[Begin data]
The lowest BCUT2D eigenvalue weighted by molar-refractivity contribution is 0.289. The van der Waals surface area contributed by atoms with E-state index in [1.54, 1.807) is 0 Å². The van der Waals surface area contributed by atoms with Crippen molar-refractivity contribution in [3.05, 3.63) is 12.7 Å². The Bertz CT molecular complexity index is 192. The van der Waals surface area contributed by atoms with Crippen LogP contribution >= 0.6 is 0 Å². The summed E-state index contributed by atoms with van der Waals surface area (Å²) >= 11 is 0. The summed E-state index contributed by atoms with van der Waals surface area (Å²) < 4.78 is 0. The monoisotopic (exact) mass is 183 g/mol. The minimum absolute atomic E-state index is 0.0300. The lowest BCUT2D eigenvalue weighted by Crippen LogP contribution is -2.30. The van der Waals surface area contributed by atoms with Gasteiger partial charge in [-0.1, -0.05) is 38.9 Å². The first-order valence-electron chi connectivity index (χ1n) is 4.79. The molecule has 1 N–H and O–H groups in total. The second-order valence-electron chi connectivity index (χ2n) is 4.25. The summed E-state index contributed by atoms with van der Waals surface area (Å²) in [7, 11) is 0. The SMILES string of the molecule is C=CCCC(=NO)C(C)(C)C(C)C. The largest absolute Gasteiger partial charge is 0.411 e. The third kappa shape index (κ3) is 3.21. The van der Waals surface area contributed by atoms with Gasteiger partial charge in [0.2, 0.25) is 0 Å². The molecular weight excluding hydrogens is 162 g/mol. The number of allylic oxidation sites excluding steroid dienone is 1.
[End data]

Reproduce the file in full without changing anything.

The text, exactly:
The lowest BCUT2D eigenvalue weighted by molar-refractivity contribution is 0.289. The van der Waals surface area contributed by atoms with E-state index in [1.54, 1.807) is 0 Å². The van der Waals surface area contributed by atoms with Crippen molar-refractivity contribution in [3.05, 3.63) is 12.7 Å². The Bertz CT molecular complexity index is 192. The van der Waals surface area contributed by atoms with Crippen LogP contribution >= 0.6 is 0 Å². The summed E-state index contributed by atoms with van der Waals surface area (Å²) >= 11 is 0. The summed E-state index contributed by atoms with van der Waals surface area (Å²) < 4.78 is 0. The monoisotopic (exact) mass is 183 g/mol. The minimum absolute atomic E-state index is 0.0300. The lowest BCUT2D eigenvalue weighted by Crippen LogP contribution is -2.30. The van der Waals surface area contributed by atoms with Gasteiger partial charge in [-0.1, -0.05) is 38.9 Å². The first-order valence-electron chi connectivity index (χ1n) is 4.79. The molecule has 1 N–H and O–H groups in total. The second-order valence-electron chi connectivity index (χ2n) is 4.25. The summed E-state index contributed by atoms with van der Waals surface area (Å²) in [7, 11) is 0. The SMILES string of the molecule is C=CCCC(=NO)C(C)(C)C(C)C. The largest absolute Gasteiger partial charge is 0.411 e. The third kappa shape index (κ3) is 3.21. The van der Waals surface area contributed by atoms with Gasteiger partial charge in [0.2, 0.25) is 0 Å². The molecular weight excluding hydrogens is 162 g/mol. The number of allylic oxidation sites excluding steroid dienone is 1.